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Thursday, January 10, 2008

Death Comes for the Fat Man

Hill, Reginald. Death Comes for the Fat Man. A Dalziel and Pascoe mystery, the 22 in the series! Another example of Hill's excellent storytelling and wonderful character development, full of all the literary allusions I love. The review, however, is a challenge because of fear of giving away too much.

The Fat Man--Andy Dalziel, that mountain of a man--is injured in an explosion involving terrorist activity. But who are the terrorists? Peter Pascoe is also injured but because the Fat Man was in front and took the brunt of the blast, Peter recovers quickly while Dalziel remains on life support and in a coma.

Pascoe is determined to find those responsible, and in the process, he abandons the diplomatic role he has always assumed and begins to "channel" Dalziel's behavior. The two made a terrific pair, but it was the combination of the brash, aggressive, and irreverent Dalziel and the diplomatic Pascoe that made their partnership successful. Pascoe, without even realizing it initially, brings Dalziel's brash personality into his own sensibility in order to find the culprits.

Although Andy Dalziel is not physically involved in the action, his indomitable personality is present both in his subconscious wanderings as he lies in a coma and in the influence he has on all of the characters who have known him.

Lots of twists and turns, and I really can't say much more because of events that should come to the reader only through the process of reading the novel...without spoilers.

It helps to have prior knowledge of the relationships between/among Dalziel, Pascoe, Ellie, Rosie and Wieldy, but Hill manages to convey most of it even if you don't have that background.

A great read! If you are a fan, don't miss it. If you've not read any in this series, I recommend that you find and read as many as you can. They are more than mysteries.

Fiction. Mystery. 2007. 404 pages.


  1. Oh this sounds good. I just realized that I have read one Hill book before but I believe it was a short story collection. I didn't care for it very much but I get the feeling I missed out a lot of background info. I would like to try this series but I'd probably start from the beginning... I'm kinda picky that way :)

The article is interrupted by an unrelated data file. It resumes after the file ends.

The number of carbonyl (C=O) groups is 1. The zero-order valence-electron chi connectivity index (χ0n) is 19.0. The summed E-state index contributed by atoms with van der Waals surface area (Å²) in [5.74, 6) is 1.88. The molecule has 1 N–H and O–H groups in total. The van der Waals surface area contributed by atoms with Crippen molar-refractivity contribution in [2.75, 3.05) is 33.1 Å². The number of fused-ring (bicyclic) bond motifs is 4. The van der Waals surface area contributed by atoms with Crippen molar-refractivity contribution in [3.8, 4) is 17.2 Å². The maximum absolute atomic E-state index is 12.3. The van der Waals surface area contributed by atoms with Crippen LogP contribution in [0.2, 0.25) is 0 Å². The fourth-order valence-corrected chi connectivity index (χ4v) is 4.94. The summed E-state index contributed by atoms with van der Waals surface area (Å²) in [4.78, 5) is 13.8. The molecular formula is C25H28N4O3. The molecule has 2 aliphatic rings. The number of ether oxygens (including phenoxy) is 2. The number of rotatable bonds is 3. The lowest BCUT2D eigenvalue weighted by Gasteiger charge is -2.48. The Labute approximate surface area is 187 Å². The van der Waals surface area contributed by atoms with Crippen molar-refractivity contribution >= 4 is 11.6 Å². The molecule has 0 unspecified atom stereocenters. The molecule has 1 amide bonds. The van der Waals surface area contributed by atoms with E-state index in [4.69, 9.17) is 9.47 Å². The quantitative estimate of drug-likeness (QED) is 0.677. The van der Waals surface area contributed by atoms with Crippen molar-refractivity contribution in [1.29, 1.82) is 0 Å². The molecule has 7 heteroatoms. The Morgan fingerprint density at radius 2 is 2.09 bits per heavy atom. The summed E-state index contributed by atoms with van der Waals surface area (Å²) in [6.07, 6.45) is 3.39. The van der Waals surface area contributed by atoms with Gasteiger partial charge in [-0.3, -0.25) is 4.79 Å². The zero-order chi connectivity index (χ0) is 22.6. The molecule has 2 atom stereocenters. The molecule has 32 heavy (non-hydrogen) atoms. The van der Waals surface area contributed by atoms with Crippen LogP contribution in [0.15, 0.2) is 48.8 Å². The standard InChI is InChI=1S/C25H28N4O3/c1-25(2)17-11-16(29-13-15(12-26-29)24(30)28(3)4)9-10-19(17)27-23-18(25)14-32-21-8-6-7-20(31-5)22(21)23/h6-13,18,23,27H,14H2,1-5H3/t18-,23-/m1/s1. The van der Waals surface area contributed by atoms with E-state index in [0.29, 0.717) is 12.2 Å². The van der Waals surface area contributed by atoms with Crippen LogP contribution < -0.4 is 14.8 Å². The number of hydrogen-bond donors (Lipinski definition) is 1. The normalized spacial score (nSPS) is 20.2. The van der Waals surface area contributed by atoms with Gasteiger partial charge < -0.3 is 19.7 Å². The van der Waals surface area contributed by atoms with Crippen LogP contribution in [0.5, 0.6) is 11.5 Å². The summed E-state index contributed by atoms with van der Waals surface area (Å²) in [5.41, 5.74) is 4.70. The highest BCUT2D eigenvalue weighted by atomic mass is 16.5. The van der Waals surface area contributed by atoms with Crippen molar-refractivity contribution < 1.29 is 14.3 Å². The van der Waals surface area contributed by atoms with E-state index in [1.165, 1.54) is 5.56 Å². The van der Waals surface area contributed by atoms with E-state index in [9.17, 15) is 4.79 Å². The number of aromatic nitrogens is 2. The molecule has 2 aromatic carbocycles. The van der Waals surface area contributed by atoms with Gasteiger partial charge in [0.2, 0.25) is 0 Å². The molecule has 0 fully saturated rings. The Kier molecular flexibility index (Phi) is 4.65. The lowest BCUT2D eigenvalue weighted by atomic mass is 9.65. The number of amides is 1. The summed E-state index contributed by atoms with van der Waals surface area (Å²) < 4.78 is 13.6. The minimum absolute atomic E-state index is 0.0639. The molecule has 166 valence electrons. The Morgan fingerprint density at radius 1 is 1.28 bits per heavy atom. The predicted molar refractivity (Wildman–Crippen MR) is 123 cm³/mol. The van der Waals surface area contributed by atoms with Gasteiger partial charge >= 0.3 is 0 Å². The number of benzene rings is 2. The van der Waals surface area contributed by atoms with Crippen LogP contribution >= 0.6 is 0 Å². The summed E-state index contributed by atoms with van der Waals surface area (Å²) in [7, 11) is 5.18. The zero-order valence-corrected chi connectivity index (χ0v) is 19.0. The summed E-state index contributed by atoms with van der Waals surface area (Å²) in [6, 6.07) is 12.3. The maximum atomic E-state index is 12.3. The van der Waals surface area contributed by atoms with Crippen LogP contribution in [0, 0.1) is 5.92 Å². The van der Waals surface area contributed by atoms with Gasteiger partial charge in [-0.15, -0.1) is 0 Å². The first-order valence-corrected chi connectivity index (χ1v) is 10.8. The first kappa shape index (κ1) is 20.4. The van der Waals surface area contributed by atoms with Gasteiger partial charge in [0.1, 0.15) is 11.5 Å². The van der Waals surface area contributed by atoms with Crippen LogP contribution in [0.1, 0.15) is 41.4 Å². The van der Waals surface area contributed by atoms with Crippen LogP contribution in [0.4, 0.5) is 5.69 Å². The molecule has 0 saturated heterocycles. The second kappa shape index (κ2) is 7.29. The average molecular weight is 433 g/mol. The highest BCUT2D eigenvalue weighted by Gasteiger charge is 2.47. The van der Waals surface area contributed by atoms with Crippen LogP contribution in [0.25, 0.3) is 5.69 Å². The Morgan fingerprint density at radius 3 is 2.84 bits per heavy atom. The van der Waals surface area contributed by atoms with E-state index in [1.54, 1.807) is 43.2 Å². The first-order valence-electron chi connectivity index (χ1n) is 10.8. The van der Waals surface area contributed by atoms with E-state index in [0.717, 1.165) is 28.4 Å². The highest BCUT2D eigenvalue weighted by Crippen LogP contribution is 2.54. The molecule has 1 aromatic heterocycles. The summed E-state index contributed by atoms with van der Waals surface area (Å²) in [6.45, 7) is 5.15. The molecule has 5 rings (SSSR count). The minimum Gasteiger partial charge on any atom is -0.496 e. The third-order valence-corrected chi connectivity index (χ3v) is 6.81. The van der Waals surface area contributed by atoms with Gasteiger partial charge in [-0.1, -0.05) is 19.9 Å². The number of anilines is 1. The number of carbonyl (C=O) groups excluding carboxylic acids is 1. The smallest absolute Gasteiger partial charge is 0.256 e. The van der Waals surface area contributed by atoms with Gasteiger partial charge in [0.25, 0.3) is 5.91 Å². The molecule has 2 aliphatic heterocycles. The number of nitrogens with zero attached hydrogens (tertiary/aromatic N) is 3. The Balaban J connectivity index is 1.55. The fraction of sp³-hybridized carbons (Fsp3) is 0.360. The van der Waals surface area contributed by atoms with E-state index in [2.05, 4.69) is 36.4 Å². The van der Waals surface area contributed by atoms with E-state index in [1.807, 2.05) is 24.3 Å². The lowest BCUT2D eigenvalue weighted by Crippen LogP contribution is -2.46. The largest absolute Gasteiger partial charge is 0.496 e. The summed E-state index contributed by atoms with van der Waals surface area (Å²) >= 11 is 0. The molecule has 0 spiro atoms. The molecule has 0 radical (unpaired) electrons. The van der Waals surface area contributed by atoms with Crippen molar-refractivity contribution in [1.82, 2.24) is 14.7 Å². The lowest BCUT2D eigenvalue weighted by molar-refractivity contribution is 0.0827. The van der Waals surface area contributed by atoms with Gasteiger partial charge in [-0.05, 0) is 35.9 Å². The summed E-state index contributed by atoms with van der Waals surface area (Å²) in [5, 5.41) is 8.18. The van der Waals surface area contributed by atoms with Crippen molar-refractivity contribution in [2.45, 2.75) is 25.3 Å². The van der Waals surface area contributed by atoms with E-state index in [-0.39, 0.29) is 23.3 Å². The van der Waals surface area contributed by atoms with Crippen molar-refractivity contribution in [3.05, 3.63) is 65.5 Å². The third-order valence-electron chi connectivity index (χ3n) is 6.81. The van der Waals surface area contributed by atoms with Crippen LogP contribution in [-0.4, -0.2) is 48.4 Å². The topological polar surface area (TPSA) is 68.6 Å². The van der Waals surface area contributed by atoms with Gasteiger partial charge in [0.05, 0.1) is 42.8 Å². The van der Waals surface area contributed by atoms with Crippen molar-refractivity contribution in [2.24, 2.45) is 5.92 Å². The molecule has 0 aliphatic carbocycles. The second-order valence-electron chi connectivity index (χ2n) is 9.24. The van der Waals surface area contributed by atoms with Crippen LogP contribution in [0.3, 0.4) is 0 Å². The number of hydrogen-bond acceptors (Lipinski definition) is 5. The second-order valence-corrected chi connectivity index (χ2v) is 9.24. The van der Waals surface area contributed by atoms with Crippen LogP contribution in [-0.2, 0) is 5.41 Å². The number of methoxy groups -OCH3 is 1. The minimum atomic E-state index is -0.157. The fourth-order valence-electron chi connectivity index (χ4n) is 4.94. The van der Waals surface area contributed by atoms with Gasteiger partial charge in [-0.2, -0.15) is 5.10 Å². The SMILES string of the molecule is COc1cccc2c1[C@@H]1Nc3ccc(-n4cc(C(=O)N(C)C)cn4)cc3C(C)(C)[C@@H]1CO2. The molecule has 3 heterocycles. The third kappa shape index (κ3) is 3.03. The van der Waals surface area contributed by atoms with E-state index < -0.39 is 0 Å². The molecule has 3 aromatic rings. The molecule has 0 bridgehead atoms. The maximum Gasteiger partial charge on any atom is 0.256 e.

2. I loved this, I thought Hill was really back on top form and I can't wait for the next one.

  3. iliana -- It isn't crucial to have a background, but on this particular one it helps. Andy Dalziel's huge size (physically, mentally, and emotionally), his brash, insensitive behavior, and the combination of irritation, frustration, admiration, and loyalty he inspires in others is a necessary component in realizing the hole made by his absence.

    I've never read any short stories by Hill, but I wasn't that impressed with Stranger House which was a departure from the Dalziel/Pascoe series. Hill is a marvelously literate man, and I'm always amazed at how widely read he is when I see how easily he slips in allusions, quotes, and references to such a wide range of material.

    Ann -- I'm going to have to check your review. Didn't you find it difficult to say enough without spoilers?

  4. I really, really must read this series. But, I don't think I want to begin if he dies in this one. I guess if a new one comes out, I'll find out, right? :<) I saw a couple of the tv adaptations years ago and liked them a lot.

  5. Nan -- Hill started this series in the 1970's and there are more than 20 so far. He's also written quite a few books that aren't Dalziel and Pascoe. I'd go for the series regardless of whether or not this is the final book in the series (and I'm not telling what happens to The Fatman)!

  6. Oh, okay, I think I can read your subtle message :<) I'll go get the first one.

  7. Nan -- I hope you like the series!